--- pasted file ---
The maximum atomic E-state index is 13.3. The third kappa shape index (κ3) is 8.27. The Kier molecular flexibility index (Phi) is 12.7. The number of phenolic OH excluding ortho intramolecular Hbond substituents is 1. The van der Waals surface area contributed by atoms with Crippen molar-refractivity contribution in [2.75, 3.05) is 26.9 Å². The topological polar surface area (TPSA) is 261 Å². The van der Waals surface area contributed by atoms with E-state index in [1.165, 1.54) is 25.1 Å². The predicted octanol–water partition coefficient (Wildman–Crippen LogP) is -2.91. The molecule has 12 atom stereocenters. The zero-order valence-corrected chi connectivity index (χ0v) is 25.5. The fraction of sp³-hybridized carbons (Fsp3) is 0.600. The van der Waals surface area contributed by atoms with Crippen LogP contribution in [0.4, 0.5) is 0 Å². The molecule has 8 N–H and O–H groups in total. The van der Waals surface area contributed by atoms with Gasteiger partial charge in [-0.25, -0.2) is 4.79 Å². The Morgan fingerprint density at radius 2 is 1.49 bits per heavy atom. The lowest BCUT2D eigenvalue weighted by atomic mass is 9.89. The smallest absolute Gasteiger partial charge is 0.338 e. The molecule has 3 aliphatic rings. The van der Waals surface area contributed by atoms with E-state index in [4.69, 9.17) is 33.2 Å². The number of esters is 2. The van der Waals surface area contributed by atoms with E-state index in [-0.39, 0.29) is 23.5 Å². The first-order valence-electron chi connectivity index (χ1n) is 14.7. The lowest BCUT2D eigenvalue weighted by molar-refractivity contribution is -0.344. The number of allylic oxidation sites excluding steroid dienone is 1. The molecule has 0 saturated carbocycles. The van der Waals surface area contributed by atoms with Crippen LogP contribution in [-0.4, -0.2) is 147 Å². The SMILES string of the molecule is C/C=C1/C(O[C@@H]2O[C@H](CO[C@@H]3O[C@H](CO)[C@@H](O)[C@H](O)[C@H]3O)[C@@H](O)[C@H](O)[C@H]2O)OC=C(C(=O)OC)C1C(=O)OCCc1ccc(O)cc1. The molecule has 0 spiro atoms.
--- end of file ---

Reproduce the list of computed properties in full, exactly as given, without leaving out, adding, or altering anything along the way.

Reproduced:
The maximum atomic E-state index is 13.3. The third kappa shape index (κ3) is 8.27. The Kier molecular flexibility index (Phi) is 12.7. The number of phenolic OH excluding ortho intramolecular Hbond substituents is 1. The van der Waals surface area contributed by atoms with Crippen molar-refractivity contribution in [2.75, 3.05) is 26.9 Å². The topological polar surface area (TPSA) is 261 Å². The van der Waals surface area contributed by atoms with E-state index in [1.165, 1.54) is 25.1 Å². The predicted octanol–water partition coefficient (Wildman–Crippen LogP) is -2.91. The molecule has 12 atom stereocenters. The zero-order valence-corrected chi connectivity index (χ0v) is 25.5. The fraction of sp³-hybridized carbons (Fsp3) is 0.600. The van der Waals surface area contributed by atoms with Crippen LogP contribution in [0.4, 0.5) is 0 Å². The molecule has 8 N–H and O–H groups in total. The van der Waals surface area contributed by atoms with Gasteiger partial charge in [-0.25, -0.2) is 4.79 Å². The Morgan fingerprint density at radius 2 is 1.49 bits per heavy atom. The lowest BCUT2D eigenvalue weighted by atomic mass is 9.89. The smallest absolute Gasteiger partial charge is 0.338 e. The molecule has 3 aliphatic rings. The van der Waals surface area contributed by atoms with E-state index in [4.69, 9.17) is 33.2 Å². The number of esters is 2. The van der Waals surface area contributed by atoms with E-state index in [-0.39, 0.29) is 23.5 Å². The first-order valence-electron chi connectivity index (χ1n) is 14.7. The lowest BCUT2D eigenvalue weighted by molar-refractivity contribution is -0.344. The number of allylic oxidation sites excluding steroid dienone is 1. The molecule has 0 saturated carbocycles. The van der Waals surface area contributed by atoms with Crippen LogP contribution in [-0.4, -0.2) is 147 Å². The SMILES string of the molecule is C/C=C1/C(O[C@@H]2O[C@H](CO[C@@H]3O[C@H](CO)[C@@H](O)[C@H](O)[C@H]3O)[C@@H](O)[C@H](O)[C@H]2O)OC=C(C(=O)OC)C1C(=O)OCCc1ccc(O)cc1. The molecule has 0 spiro atoms.